Hmmm… a disturbing action-RPG, roguelike dungeon crawler that’s only $5? Yeah, why not? 30 hours of gameplay later… How in the heavens did that happen?
The Binding of Isaac is a game by Edmund McMillan, the same warped mind that brought us Super Meat Boy and the whole Basement Collection. McMillan is the kind of person I’m glad is producing games. Because the world would be a darker place if he was a soldier, or an ice-cream salesman.
Firstly, what’s a rogue-like dungeon crawler you might ask? Because all those words together didn’t make a lot of sense to me initially In this context it’s basically a game which randomly generates levels based on a series of connected room where death is permanent. Unlike most roguelike games, The Binding of Isaac isn’t turn based (creatures only move when you perform an action), but you still have a monetary system, plenty of items, monsters and environmental pitfalls.
You play Isaac (or another character if you’ve unlocked them), a toddler whose own negligent mother, so drunk on her own faith, had been told by God to sacrifice her son (common theme in that religion). To escape his mother, Isaac descends into the basement, a warped realm of evil monsters, magical artefacts and crazily-vicious blowflies. You make your way through 5 randomly-spawned levels of the basement (more one you’ve completed the game once), using your own tears and bombs to kill monsters and defeat a random boss at the end of each level until you eventually reach the final boss, your mother’s hairy cankles.
As you move through the dungeons, you find many items which enhance or harm, random pills, keys to unlock treasure rooms and shops, coins, curses, demon pacts and a ridiculous amount of monsters to use them on. There are hundreds of variations of the aforementioned (or even more with the expansion) which means that by the end, Isaac could have become an ethereal, winged black creature with laser vision, tears that can home in on monsters and Super Meat Boy floating around you as a human shield (that actually is entirely possible).
Though the questions remains: what compelled me to play it for hours on end? Very simply, it was a quick game with overflowing amounts of re-playability that I could play while doing a number of other things. Watching Spartacus on one monitor, playing The Binding of Isaac on the other. At the amphitheatre, I can whip out the laptop and still not miss a beat as Othello smothers Desdemona. The average game only takes about ten minutes since ten minutes is your average lifespan. While there are ways to improve your health (which comes in nostalgic hearts), grant extra lives or even reincarnate as a zombie, once you’re dead, you’re dead. The whole game has a ruthless quality to it which has a tendency to randomly spawn a mini-boss in a room which should be a shop, or place a curse on you at the start of the game for no good reason, or give you a pill which kills you, which to me seems to be exact opposite of what a pill should do it. But it’s just… addictive. Every time I play there’s always an item I’ve never seen before or special weapon which I find a new way to use.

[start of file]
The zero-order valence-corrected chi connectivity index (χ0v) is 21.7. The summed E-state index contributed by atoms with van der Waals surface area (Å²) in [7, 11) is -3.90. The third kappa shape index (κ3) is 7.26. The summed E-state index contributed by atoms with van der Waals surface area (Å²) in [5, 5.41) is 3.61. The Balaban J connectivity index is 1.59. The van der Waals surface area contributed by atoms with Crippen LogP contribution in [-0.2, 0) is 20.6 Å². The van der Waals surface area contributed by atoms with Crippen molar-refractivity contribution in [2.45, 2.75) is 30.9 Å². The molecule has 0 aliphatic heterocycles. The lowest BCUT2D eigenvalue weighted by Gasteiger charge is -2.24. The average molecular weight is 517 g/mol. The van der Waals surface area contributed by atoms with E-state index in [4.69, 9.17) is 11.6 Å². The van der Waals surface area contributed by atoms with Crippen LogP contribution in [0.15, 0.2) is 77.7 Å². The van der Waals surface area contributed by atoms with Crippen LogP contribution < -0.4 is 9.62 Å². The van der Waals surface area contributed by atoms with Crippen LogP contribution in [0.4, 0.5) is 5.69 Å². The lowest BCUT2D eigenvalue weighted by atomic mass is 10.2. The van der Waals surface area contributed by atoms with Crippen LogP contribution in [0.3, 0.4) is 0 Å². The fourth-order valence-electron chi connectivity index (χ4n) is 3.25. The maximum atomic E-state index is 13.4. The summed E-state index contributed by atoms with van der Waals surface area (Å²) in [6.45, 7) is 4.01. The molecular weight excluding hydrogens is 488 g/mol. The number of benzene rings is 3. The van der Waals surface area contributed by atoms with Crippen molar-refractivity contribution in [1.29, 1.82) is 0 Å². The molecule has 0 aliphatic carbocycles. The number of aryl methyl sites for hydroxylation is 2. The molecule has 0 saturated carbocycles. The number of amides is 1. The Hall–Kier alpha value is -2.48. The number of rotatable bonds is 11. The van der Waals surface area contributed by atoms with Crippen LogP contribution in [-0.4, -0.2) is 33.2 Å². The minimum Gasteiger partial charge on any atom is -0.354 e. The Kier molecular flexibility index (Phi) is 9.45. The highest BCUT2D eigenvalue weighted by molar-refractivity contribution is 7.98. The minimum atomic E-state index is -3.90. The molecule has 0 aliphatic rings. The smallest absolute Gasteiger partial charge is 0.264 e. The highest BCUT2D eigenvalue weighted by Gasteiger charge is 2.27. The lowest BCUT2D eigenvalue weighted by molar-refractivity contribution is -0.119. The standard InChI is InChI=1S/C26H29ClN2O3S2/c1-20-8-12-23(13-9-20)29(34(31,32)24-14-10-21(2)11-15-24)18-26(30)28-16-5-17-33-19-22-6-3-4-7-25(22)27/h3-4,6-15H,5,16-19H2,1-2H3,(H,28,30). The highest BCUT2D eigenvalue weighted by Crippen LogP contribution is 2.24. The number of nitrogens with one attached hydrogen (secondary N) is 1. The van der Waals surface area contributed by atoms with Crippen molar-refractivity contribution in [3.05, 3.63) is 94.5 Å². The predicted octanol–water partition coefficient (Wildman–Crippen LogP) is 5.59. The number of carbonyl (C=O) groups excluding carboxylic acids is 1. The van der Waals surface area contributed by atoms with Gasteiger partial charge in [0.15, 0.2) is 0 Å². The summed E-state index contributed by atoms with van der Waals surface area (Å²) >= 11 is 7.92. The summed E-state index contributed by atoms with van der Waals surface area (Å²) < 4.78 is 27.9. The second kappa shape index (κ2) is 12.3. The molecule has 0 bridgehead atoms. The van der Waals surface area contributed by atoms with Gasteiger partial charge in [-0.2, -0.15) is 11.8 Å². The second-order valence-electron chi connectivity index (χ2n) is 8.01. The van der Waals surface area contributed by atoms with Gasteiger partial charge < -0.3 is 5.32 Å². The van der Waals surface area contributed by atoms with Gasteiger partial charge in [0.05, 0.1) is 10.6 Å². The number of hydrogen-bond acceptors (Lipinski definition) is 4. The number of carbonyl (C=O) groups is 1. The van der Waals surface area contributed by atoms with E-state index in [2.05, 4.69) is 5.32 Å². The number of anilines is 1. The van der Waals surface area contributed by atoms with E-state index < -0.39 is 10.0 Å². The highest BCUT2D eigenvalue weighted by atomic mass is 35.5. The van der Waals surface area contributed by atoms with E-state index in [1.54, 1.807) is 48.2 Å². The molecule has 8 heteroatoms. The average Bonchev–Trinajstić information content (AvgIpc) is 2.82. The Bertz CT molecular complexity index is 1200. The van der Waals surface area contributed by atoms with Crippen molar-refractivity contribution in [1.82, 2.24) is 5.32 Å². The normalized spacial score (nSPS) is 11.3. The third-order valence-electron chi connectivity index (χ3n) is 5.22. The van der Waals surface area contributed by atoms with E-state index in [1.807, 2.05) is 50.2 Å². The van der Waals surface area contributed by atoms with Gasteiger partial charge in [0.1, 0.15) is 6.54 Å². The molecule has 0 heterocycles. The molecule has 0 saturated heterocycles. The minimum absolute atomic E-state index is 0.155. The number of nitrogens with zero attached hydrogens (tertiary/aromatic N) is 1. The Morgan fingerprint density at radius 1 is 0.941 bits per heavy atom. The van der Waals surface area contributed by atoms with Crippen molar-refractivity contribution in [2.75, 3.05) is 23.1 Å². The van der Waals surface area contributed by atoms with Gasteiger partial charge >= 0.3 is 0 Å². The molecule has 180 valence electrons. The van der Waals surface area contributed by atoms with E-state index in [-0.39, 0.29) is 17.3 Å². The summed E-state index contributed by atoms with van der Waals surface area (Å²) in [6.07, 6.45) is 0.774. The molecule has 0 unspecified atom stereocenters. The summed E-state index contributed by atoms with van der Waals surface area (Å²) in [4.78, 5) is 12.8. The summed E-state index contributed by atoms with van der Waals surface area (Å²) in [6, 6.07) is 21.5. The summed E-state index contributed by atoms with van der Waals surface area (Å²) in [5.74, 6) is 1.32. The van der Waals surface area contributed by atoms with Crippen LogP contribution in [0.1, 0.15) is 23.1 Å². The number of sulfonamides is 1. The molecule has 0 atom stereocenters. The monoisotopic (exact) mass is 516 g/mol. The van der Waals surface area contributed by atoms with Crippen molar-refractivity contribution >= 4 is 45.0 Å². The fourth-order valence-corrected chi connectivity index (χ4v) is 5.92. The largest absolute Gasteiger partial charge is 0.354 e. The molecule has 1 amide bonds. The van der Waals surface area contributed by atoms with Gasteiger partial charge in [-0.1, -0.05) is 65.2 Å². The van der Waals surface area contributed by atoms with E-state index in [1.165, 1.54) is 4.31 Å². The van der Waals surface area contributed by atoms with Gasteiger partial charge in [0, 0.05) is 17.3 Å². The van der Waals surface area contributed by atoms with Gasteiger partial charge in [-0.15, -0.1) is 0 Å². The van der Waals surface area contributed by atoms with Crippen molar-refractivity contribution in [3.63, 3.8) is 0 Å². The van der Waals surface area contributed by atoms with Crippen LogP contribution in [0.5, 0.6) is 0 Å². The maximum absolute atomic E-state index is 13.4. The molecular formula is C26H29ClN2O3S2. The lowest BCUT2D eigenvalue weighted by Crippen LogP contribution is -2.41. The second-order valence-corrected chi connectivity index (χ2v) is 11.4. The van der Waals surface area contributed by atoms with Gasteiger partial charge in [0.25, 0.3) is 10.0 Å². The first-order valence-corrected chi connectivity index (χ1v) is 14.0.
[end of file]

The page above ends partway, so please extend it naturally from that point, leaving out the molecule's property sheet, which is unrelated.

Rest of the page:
I enjoyed this game so much that I even went out (yes, left my humble abode and braved the world) and bought the Unholy Edition, a physical copy of the game which included an artwork book, poster and the soundtrack (a hauntingly suitable series of songs composed by Danny Baranowsky).
The Binding of Isaac is currently available from the Steam Store $4.99 with it’s expansion, Wrath of Lamb, for $2.99.
Cover Image: http://pointlesslyrambling.blogspot.com.au/2011/10/binding-of-isaac.html